Choosing Wisely:

Don’t medicate to achieve tight glycemic control in older adults. Moderate control is generally better.

Rationale and Comments: There is no evidence that using medications to achieve tight glycemic control in older adults with type 2 diabetes is beneficial. Among nonolder adults, except for reductions in myocardial infarction and mortality with metformin, using medications to achieve glycated hemoglobin levels less than 7% is associated with harms, including higher mortality rates. Given the long time frame to achieve theorized microvascular benefits of tight control, glycemic goals should reflect patient goals, health status, and life expectancy.
Sponsoring Organizations:
  • American Geriatrics Society
  • Sources:
  • Randomized controlled trials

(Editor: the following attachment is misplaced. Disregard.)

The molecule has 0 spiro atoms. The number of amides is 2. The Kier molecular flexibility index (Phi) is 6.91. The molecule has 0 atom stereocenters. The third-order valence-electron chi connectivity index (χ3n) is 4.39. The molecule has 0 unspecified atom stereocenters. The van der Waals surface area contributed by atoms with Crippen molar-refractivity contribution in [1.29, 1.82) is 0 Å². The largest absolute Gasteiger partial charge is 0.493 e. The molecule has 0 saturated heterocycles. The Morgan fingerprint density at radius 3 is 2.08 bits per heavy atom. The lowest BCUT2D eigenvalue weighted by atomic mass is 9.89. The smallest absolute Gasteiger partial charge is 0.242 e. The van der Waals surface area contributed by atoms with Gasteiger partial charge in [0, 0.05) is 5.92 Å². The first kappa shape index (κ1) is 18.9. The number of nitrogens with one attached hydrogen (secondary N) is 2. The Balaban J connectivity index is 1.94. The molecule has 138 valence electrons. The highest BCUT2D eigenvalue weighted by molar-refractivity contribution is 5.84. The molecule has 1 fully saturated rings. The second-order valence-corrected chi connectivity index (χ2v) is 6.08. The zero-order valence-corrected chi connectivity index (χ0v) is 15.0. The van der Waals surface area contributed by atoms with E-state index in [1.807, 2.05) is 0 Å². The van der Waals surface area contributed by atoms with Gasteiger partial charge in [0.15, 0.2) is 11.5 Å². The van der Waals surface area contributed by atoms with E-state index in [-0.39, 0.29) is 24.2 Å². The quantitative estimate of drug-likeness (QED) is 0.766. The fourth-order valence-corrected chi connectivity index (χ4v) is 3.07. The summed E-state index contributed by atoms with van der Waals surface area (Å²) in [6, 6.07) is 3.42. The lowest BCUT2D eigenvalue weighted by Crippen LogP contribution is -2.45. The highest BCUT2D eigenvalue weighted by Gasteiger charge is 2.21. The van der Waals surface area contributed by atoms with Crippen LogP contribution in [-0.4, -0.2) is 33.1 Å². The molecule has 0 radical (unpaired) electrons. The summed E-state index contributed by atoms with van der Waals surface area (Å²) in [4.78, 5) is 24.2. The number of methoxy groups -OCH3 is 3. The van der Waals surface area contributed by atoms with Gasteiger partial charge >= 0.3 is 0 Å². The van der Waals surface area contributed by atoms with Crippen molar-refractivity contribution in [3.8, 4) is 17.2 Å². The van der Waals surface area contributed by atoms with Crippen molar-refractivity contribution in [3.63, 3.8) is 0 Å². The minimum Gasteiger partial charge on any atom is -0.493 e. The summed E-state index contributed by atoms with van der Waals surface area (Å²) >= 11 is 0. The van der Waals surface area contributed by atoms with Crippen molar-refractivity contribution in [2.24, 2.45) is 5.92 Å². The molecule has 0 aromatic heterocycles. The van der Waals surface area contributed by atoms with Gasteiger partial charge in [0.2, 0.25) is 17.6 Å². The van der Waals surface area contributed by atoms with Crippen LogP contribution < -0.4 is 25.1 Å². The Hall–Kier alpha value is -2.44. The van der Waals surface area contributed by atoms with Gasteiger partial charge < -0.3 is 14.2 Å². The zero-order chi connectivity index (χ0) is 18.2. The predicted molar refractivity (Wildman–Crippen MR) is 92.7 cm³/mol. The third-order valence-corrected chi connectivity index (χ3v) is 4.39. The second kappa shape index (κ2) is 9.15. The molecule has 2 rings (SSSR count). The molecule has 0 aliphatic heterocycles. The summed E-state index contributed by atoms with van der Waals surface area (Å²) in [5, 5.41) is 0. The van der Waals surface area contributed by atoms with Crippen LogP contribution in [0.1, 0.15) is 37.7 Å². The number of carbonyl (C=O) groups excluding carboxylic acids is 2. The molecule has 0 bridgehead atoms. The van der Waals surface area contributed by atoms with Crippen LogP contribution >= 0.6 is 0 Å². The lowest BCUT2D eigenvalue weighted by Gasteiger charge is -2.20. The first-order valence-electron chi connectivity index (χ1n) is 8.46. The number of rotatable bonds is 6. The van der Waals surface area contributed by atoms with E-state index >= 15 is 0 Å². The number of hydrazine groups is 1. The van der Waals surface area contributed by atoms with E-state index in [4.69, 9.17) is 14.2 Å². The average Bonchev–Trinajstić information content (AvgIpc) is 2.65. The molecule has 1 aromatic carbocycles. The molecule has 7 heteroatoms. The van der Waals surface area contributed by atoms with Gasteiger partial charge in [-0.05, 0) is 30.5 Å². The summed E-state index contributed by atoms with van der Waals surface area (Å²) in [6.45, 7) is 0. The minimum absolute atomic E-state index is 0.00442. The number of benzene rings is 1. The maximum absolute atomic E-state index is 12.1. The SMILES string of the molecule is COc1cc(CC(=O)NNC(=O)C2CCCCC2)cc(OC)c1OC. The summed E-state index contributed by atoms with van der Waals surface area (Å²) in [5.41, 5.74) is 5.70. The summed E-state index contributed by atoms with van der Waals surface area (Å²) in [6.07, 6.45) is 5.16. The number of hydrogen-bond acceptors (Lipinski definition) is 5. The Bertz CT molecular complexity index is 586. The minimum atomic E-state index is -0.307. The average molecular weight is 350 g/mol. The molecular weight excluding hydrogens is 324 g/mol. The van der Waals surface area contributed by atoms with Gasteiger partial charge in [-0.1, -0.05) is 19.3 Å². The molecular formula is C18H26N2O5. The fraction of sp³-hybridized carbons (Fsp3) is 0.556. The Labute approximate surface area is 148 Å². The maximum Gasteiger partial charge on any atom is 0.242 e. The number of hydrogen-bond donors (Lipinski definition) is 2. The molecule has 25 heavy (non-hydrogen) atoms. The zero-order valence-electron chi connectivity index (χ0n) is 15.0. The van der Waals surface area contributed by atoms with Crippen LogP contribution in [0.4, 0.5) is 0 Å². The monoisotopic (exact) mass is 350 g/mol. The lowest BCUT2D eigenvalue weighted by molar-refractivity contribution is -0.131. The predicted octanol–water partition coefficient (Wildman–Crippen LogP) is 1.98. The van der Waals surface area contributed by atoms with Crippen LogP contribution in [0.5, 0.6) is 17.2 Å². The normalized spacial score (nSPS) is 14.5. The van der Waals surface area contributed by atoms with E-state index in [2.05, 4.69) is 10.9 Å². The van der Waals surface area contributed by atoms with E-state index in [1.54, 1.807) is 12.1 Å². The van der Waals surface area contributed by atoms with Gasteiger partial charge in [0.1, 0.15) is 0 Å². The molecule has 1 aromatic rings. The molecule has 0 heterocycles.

• Disciplines:
  • Geriatric Medicine
  • Endocrinologic
  • References: • ACCORD Study Group. Effects of intensive glucose lowering in type 2 diabetes. N Engl J Med. 2008;258(24):2545-59.
    • ACCORD Study Group. Long-term effects of intensive glucose lowering on cardiovascular outcomes. N Engl J Med. 2011;364(9):818-28.
    • Duckworth W, et al. Glucose control and vascular complications in veterans with type 2 diabetes. N Engl J Med. 2009;360(2):129-39.
    • ADVANCE Collaborative Group, et al. Intensive blood glucose control and vascular outcomes in patients with type 2 diabetes. N Engl J Med. 2008;358:2560-72.
    • UK Prospective Diabetes Study Group. Effect of intensive blood-glucose control with metformin on complications in overweight patients with type 2 diabetes. Lancet. 1998;352: 854-65.
    • Montori VM, et al. Glycemic control in type 2 diabetes: time for an evidence-based about-face? Ann Intern Med. 2009; 150(11):803-8. [Erratum: Ann Intern Med. 2009;151(2): 144].
    • Finucane T. “Tight control” in geriatrics: the emperor wears a thong. J Am Geriatr Soc. 2012;60:1571-5.

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